HUNTSVILLE, Ala. (WHNT) — Law enforcement officials are expressing concern about a child’s access to their parents’ firearms after Alabama’s law repealing the need for a concealed carry permit went into effect.
The concerns arise after authorities say a six-year-old in Hampton, Va. shot his elementary school teacher using his parents’ gun. The child’s mother is now facing charges after failing to store the weapon properly.
Legal experts chimed in, saying if a child handles a gun and uses it recklessly — parents or guardians could face serious consequences.
“It’s horrible but you really have to take a look at [this]: can a six-year-old form the intent?” questioned Tim Gann, Madison County’s deputy district attorney. “They can do the action for sure.”
Gann told News 19 that laws differ from Alabama to Virginia, and although parents can be held liable — it all depends on how the child got that weapon in the first place.
“If the parents gave the gun to the child to go to school that day, then that will change things,” Gann explained. “For them not to know that the child [had] the gun, they wouldn’t be held criminally liable, but face civil charges because its negligence.”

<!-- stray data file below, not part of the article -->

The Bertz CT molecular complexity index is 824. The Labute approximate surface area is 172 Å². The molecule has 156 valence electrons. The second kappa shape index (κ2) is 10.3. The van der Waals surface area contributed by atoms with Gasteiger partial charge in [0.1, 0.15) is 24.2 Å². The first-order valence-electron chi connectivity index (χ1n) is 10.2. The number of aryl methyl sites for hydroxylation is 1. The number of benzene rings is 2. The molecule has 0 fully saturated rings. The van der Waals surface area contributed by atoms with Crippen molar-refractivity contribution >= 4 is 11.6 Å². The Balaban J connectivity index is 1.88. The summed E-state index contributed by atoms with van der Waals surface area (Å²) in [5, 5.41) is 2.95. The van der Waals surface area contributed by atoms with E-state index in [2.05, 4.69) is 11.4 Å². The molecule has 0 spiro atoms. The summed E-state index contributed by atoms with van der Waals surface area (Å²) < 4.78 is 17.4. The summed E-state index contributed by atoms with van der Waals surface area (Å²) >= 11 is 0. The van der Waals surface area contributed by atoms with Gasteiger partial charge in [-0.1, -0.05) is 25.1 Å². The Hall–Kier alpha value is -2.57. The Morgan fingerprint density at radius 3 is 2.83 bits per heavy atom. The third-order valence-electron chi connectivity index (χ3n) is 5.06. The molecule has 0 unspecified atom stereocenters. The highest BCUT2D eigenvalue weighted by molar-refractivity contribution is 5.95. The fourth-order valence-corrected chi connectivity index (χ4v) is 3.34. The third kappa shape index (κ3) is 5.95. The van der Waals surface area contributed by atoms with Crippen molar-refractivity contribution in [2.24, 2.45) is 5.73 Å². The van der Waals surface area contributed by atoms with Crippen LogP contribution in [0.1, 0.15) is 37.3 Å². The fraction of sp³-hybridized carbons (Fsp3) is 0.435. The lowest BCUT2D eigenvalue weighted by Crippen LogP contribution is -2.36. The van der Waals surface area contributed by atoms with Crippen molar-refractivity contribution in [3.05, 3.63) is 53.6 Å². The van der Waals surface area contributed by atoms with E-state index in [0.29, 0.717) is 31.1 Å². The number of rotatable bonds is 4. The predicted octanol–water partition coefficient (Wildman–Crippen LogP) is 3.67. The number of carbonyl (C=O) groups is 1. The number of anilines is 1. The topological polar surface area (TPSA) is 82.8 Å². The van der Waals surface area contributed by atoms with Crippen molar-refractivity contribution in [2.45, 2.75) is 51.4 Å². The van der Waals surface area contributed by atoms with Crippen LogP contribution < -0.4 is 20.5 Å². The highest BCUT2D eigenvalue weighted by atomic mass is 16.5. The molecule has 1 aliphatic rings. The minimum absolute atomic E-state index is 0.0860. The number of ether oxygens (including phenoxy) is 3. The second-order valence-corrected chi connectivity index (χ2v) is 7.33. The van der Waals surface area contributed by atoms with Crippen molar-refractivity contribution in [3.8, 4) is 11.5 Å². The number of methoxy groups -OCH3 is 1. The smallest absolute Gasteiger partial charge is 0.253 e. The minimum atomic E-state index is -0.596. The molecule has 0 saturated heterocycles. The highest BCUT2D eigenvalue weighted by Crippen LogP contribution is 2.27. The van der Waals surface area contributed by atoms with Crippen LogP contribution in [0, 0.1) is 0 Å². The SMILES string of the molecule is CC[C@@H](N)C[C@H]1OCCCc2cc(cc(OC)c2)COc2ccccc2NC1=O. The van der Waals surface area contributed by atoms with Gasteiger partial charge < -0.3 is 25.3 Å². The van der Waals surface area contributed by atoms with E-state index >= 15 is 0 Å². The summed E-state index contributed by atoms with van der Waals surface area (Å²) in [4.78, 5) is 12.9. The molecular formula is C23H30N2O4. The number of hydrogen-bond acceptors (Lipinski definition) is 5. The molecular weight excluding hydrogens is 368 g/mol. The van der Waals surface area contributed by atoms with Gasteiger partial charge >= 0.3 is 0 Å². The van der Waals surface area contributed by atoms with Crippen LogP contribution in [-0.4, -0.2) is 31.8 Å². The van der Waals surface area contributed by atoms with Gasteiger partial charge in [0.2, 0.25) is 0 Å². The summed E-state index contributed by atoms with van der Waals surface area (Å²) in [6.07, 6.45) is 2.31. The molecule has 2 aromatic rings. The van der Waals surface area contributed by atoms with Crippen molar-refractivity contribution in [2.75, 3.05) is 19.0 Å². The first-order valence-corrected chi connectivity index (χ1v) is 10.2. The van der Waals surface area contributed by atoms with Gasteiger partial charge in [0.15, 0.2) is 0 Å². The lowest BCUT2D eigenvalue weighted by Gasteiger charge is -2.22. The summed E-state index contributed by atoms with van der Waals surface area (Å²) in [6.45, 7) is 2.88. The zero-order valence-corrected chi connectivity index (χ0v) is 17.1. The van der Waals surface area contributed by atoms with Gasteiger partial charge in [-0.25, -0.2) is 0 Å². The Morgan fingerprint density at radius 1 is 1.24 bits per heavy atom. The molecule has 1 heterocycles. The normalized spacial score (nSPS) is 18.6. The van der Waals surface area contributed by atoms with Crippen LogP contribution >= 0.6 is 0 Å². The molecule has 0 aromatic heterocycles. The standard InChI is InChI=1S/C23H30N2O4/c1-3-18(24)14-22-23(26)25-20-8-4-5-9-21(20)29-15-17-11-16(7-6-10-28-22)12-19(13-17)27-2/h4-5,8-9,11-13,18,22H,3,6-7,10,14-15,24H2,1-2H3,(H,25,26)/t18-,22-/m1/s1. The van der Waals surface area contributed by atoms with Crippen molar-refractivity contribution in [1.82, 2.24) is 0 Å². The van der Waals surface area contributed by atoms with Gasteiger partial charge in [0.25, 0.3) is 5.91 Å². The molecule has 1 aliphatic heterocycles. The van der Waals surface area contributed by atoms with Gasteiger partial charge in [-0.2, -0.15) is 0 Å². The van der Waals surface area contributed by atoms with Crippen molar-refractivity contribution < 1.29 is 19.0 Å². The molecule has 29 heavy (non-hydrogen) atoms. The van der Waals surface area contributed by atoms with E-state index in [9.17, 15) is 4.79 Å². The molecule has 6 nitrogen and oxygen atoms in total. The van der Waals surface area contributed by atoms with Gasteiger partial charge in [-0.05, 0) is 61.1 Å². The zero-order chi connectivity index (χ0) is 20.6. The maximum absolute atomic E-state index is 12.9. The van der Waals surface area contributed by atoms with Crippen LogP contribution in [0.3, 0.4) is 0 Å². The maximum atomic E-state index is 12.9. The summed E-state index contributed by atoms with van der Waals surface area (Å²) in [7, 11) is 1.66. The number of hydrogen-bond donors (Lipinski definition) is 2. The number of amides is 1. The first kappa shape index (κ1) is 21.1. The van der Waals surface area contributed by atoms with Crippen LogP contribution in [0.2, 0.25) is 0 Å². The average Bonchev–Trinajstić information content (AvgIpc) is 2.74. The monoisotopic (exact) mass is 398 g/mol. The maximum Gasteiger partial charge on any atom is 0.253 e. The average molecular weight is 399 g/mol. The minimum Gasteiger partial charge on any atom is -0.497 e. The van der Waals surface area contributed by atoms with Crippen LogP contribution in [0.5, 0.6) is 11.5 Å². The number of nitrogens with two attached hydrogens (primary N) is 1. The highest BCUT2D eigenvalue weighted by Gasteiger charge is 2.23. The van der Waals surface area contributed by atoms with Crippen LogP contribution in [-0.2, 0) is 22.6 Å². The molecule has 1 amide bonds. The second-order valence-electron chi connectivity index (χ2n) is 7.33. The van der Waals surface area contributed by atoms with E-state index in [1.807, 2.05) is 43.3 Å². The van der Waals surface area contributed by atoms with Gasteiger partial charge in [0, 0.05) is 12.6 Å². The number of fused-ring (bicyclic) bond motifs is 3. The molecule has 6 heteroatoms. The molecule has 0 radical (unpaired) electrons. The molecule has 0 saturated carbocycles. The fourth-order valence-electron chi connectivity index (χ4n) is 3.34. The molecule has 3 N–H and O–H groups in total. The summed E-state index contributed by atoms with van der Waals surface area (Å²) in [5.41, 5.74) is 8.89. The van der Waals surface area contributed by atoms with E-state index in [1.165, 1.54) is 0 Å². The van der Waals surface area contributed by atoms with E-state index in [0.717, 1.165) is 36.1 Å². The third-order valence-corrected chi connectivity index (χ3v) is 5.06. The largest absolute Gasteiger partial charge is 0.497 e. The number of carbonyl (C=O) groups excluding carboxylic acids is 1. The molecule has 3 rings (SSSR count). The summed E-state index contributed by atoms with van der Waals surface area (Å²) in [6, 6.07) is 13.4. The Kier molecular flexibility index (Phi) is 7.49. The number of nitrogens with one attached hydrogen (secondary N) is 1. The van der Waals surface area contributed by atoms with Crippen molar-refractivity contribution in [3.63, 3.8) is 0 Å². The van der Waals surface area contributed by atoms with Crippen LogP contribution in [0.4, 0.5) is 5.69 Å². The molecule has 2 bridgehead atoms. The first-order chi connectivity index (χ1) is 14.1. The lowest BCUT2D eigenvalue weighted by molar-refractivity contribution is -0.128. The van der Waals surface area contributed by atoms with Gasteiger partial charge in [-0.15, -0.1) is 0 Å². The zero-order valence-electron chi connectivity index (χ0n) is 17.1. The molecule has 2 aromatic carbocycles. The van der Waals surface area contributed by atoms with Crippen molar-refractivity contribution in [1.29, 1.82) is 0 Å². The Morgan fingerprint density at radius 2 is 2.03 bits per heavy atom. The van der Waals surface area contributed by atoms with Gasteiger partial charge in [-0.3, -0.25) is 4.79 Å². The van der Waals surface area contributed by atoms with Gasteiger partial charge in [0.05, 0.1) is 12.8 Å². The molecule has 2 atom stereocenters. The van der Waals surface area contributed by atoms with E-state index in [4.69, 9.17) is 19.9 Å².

“Any time your child gets your gun, you’ve been negligent at some point and maybe even reckless,” he continued. Gann said as tragic as the shooting was in Virginia, a six-year-old can’t be locked up because “they don’t know any better.”
“It’s a horrible situation that would be dealt with in the civil world here in Alabama,” he said. “It would not be criminal.”
Gann says although he supports the new “constitutional carry” law in the state, parents should be more responsible with their firearms.
“It’s like having a car and not knowing how to drive,” he explained. “If you’re going to have a firearm, be responsible with it. Take the time to learn how it works and teach your children about it at an early age so that it kind of takes the mystery away. [Then] they understand what they are dealing with and really stay away from it.”
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Gann stressed that firearms should be locked up safely away from children and others who could access them.